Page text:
is a company with a lot of history in its comics, what the
average fanperson calls "continuity."
Wildstorm's history is very similar to German history: they'd
really like to forget a decade or so of it. Before better
writers got their hands on books like WildC.A.T.s, Stormwatch,
and a heaping truckload of others, they were mostly "art"
books with very little readable content. Pretty pictures of
breasts and biceps, they had explosions thrown in to break
up the anatomical incorrectness. A lot of pale imitations
of Big Two heroes were created to fill the pages of these
books, usually without an overabundance of characterization
or background. (Ripclaw and Warblade = Wolverine)
Jim Lee created the company as an offshoot of Image Comics,
back in those early years when artists were free and people
thought Leifeld could draw, he probably didn't think he'd
be selling it to DC Comics. But it's a good thing he did,
because it allowed for a lot of very good writers to take
a shot at fixing up some very bad material.
has since become one of the most creative and diverse companies
out there, mixing superhero comics with other genres to critical
acclaim (Sleeper being one that comes to mind). And
since DC has a hand in the publishing arm of the trades, a
bunch of gems have gotten the cardboard spine treatment. One
of those is Mr. Majestic.
is a Superman clone, with equivalent powers, a vaguely alien
origin, and a driving need to help people. What's interesting
is that it manages to do a better impression of a Superman
book than any of the current Superman titles. This comic is
what Superman should be: Big Hero Comics.
where a hero pushed moons around like billiard balls and where
flying into the sun was a nice way to get a tan were the norm
back in the Golden and Silver Ages. Cosmic level menaces and
worldwide cataclysms were all in a day's work for Superman
and his ilk. Nowadays, we don't get too much of that outside
a good team book like JLA or JSA. There was
a shift a long time ago into more personal stories involving
relationships and ensemble casts, which are the reasons Jimmy
Olsen warranted his own trade collection. Superman is more
about the "man" and his many relationships than
about the "super" these days.
in the span of one graphic novel, stops the unraveling of
reality and time as we know it, recaptures a prison-ship's
worth of alien convicts, closes a black hole, and rearranges
the solar system. Writers Joe Casey and Brian Holguin know
how to write extremely exciting "done in one" comic
stories that involve action on a grand scale. Each chapter
is one tale of something fantastic happening, and Majestic
either stopping it, tricking it, or in one case, causing it.
without being lighter-hearted, making the whole thing a farce
that the reader feels possesses no real consequence. Casey
and Holguin write Majestic in the minimal: he speaks curtly,
and does all his moralizing out loud. Most of the dialogue
is given to Majestic's sidekick Desmond, a cybernetic tech-head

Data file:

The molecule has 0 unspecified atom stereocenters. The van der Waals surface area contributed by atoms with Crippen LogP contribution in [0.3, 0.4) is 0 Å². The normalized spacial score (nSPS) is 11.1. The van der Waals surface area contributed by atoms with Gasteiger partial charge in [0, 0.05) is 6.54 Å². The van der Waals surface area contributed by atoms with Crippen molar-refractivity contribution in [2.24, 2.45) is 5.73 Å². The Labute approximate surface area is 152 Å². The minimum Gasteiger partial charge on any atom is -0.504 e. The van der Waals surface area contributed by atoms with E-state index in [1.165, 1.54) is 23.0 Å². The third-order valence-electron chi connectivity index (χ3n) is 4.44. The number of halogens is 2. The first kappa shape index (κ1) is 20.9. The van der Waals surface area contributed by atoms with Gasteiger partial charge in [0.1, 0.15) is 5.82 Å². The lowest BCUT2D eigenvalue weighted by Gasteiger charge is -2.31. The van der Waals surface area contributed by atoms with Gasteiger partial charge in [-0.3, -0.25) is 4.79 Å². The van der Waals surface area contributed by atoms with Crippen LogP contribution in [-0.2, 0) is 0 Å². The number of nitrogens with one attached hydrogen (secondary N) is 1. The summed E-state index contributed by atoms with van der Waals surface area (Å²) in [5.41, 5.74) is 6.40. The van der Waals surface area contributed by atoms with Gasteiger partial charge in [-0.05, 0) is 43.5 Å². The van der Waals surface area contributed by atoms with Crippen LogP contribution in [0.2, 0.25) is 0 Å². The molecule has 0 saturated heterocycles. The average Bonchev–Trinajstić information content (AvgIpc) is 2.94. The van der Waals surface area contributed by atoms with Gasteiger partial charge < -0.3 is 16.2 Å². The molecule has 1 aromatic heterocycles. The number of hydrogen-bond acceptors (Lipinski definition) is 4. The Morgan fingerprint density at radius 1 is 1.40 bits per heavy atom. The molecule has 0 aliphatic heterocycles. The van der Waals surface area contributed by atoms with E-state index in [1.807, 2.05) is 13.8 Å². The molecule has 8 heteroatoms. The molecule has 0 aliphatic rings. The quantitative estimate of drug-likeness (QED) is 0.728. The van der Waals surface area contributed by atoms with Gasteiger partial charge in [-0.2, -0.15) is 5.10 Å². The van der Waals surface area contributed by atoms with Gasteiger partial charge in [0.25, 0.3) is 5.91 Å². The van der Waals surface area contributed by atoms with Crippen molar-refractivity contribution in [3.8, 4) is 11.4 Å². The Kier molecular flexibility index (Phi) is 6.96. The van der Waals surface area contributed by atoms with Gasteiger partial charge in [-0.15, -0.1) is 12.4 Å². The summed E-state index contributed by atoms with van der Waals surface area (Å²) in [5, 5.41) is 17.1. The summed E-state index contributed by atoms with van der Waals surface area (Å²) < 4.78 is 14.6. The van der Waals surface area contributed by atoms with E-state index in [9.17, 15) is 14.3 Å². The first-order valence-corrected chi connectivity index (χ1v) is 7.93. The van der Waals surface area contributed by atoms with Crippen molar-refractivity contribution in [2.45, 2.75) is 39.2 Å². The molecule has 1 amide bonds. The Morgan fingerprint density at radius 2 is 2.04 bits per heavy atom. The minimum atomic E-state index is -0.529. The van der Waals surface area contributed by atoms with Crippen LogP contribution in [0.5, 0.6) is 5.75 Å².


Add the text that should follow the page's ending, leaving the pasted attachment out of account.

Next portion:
don't receive a great amount of characterization, which would
normally turn me off a book, but Casey and Holguin are using
the characters to tell good stories and throw in a surprising
amount of humor. In one chapter, Casey and Holguin use Majestic's
stoic and straight man persona and play it off the manic-depressive
madcap fun of Ladytron, making for a hilarious action sequence
involving robots and a nun. They don't need to make the characters
overly real to me, because the situations are what I'm interested
in because they're of such a grand (and at times just plain
artist Ed McGuinness' style. He's gotten some criticism for
making his heroes too muscled or too bulky (ironically going
from this series to Superman), but his style matches the story
to a tee. McGuinness draws the big cosmic threats as well
as he draws individual figures. Majestic is supposed to be
an icon of a character, and McGuinness draws him like one.
The scenes in space are beautiful and he adds more than a
few visual nods and gag references to Superman.
has some interesting character designs in the form of Desmond,
and some of the aliens Majestic encounters are damn good looking
(the six "Ultravixens" in chapter six look like
a cross between the Legion of Superheroes and a Victoria's
Secret catalog, not a bad thing). The expert inking of Jason
Martin and Richard Friend only add to the goodness.
appropriate that I review this book as this month's Previews
book shows the titular character to be appearing in upcoming
Superman stories, penned and penciled by the same creative
team of Joe Casey and Ed McGuinness. Picking up this collection
will help any readers of Adventures of Superman become
more familiar with Mr. Majestic.
you get six chapters of Mr. Majestic, along with an excellent
back-up story written by Alan Moore and penciled by Carlos
D'Anda, and an odd little section called "Mr. Majestic's
Universe of Science." The Moore story alone should convince
you to pick it up, if everything else hasn't. Go. Buy. Support
my future social security.
always, the opinions expressed by Mr. Sparling are not necessarily
those of Fanboy Planet. However, Michael Goodson did love
this series and wept openly at its cancellation. Yes, like
a little girl.